Mahatma Gandhi would feel right at home at the University of North Florida.
The world’s preeminent humanitarian was born in India, thousands of miles away from Jacksonville and the UNF campus and died decades before the college ever opened its doors.
But his spirit of service lives on here — through the statue dedicated to him in Peace Plaza near Founders Hall and through the campus organizations sharing his ideals of peace and acceptance.
That message of reverence is intrinsic to the mission of the College of Education and Human Services (COEHS). Gandhi’s words even serve as the inspiration for the college’s doctoral program in educational leadership: “We must be the change we wish to see in the world.”
Program Director and Leadership and Counseling Professor Dr. Kathe Kasten said when UNF’s first doctorate was created in 1990, each credit was assigned with Gandhi’s message in mind.
“We want our graduates to be agents of educational change in the community,” she said. “Look around at them all and you can tell.”
Each of the almost 160 doctoral graduates was recognized during a reception in late February for the program’s 20th anniversary.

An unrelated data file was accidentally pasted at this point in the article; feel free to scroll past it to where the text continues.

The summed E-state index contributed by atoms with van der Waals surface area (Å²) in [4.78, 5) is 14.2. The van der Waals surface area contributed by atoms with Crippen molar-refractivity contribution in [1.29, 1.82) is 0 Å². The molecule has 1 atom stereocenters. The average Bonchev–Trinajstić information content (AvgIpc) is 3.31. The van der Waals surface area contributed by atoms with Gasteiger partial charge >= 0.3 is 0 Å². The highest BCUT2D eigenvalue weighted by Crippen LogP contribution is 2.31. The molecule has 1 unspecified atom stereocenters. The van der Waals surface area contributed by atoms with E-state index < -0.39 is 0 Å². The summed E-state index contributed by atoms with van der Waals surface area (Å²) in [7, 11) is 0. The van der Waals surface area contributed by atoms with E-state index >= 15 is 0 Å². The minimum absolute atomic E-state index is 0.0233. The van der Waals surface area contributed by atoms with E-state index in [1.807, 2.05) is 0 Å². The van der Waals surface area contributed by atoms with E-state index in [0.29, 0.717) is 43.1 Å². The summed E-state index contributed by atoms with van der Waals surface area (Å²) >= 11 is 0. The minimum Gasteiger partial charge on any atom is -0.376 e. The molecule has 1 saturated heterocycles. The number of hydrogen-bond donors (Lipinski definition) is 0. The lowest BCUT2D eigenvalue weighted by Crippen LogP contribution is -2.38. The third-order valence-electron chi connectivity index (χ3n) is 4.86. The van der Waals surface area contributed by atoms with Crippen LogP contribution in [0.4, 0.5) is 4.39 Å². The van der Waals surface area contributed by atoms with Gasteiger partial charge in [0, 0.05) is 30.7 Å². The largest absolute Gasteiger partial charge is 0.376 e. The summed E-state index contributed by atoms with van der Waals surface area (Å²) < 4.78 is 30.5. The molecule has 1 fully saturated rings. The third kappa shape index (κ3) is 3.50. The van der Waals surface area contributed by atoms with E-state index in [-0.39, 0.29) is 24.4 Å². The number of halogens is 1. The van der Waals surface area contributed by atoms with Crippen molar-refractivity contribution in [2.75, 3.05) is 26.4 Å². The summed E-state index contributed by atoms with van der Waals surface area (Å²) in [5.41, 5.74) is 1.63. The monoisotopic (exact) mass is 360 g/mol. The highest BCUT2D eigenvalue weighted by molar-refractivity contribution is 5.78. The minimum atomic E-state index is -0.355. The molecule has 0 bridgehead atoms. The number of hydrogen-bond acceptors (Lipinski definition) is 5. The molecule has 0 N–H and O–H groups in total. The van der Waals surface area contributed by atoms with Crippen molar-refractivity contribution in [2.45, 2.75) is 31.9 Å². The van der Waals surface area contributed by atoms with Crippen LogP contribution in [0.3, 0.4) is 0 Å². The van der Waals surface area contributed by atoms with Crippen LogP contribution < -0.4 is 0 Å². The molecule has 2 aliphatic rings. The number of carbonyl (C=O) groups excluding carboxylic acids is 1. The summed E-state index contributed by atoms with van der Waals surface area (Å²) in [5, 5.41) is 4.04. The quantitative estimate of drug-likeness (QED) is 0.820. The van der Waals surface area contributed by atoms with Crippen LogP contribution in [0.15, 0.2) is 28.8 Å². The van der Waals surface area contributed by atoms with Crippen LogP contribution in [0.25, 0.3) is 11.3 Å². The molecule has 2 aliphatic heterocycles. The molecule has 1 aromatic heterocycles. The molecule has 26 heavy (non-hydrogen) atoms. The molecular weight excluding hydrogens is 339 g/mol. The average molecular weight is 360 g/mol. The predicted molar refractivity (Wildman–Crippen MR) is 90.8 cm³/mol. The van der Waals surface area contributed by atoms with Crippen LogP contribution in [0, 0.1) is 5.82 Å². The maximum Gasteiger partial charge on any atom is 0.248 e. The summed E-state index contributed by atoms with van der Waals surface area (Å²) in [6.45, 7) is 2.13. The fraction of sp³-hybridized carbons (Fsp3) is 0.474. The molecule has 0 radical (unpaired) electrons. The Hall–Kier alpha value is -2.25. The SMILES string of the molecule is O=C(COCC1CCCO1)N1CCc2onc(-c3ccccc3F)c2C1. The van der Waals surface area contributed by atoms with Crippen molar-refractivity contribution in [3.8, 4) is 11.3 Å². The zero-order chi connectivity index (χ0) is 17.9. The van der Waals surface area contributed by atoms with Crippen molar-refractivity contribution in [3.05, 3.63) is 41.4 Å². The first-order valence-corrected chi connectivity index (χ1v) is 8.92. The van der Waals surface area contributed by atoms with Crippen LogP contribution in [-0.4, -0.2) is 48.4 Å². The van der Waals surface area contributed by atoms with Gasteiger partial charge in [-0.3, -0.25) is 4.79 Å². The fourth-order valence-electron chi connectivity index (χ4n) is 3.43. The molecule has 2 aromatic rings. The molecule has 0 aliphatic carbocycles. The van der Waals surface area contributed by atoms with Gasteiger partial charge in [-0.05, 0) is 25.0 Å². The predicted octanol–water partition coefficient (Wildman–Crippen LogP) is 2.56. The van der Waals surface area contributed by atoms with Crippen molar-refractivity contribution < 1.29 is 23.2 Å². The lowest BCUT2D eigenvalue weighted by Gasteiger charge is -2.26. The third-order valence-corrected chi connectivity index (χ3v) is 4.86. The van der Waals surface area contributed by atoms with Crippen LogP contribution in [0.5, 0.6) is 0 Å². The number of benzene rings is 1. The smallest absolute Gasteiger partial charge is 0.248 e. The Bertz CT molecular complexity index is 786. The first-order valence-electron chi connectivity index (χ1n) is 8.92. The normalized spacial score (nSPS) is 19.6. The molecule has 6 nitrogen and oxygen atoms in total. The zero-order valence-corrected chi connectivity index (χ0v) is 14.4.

COEHS Dean Larry Daniel said that each graduate has played a vital role in shaping the college’s — and UNF’s — identity. The program is evidence that the college has evolved greatly in the intervening years, he said. But some things never change. The professors knew the names of each student in the first cohort to graduate and the professors know the names of the first cohort in 2011 to graduate. “We want our students to know they matter to us as individuals and as future education professionals,” Daniel said. “One way to do that is with small class sizes and professors who care deeply about learning on all levels.”
Much of that comes from the leadership.
Kasten said she has worked diligently to maintain the smaller class sizes and continued focus on educational curiosity that the college’s doctoral program has supported since its inception. It’s an institutional mantra that has developed with time and experience, she said.
“I don’t know if we were trailblazers, but we were aware that our decisions would shape UNF’s vision for the future,” Kasten said. “We were the first of our kind on campus, and we were responsible for laying a lot of the groundwork for those who followed.”
The journey forward wasn’t easy. In the late ’90s, UNF’s Thomas G. Carpenter Library closed at 9 p.m., and education doctoral students were some of the only people on campus during the weekends. Now, the library is until the wee hours of the morning and education doctoral students have lots of company on the weekends.
“Out of our 160 grads, these are people who are some of the best exemplars we have of what advanced grads can do for a university and the community,” she said.
A large cross section of those exemplars — doctoral students from years past, freshly minted graduates and current candidates — mingled before the ceremony in the new COEHS Building.